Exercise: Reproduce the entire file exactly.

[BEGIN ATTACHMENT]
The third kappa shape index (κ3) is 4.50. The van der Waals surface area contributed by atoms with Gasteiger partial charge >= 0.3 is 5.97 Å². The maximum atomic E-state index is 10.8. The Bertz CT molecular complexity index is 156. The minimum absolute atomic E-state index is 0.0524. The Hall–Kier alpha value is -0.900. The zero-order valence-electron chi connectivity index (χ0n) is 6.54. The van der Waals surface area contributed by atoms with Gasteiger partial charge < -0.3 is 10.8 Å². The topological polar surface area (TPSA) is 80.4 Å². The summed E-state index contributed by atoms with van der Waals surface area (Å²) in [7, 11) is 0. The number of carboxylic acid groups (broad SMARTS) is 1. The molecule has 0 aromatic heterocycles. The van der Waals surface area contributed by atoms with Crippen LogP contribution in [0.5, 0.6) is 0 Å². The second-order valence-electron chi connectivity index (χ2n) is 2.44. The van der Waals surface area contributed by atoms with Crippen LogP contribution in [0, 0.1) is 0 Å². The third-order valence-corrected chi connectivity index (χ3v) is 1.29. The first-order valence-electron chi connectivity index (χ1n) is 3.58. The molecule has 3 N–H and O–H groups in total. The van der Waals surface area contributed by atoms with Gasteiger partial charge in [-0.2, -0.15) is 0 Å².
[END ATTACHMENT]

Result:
The third kappa shape index (κ3) is 4.50. The van der Waals surface area contributed by atoms with Gasteiger partial charge >= 0.3 is 5.97 Å². The maximum atomic E-state index is 10.8. The Bertz CT molecular complexity index is 156. The minimum absolute atomic E-state index is 0.0524. The Hall–Kier alpha value is -0.900. The zero-order valence-electron chi connectivity index (χ0n) is 6.54. The van der Waals surface area contributed by atoms with Gasteiger partial charge < -0.3 is 10.8 Å². The topological polar surface area (TPSA) is 80.4 Å². The summed E-state index contributed by atoms with van der Waals surface area (Å²) in [7, 11) is 0. The number of carboxylic acid groups (broad SMARTS) is 1. The molecule has 0 aromatic heterocycles. The van der Waals surface area contributed by atoms with Crippen LogP contribution in [0.5, 0.6) is 0 Å². The second-order valence-electron chi connectivity index (χ2n) is 2.44. The van der Waals surface area contributed by atoms with Crippen LogP contribution in [0, 0.1) is 0 Å². The third-order valence-corrected chi connectivity index (χ3v) is 1.29. The first-order valence-electron chi connectivity index (χ1n) is 3.58. The molecule has 3 N–H and O–H groups in total. The van der Waals surface area contributed by atoms with Gasteiger partial charge in [-0.2, -0.15) is 0 Å².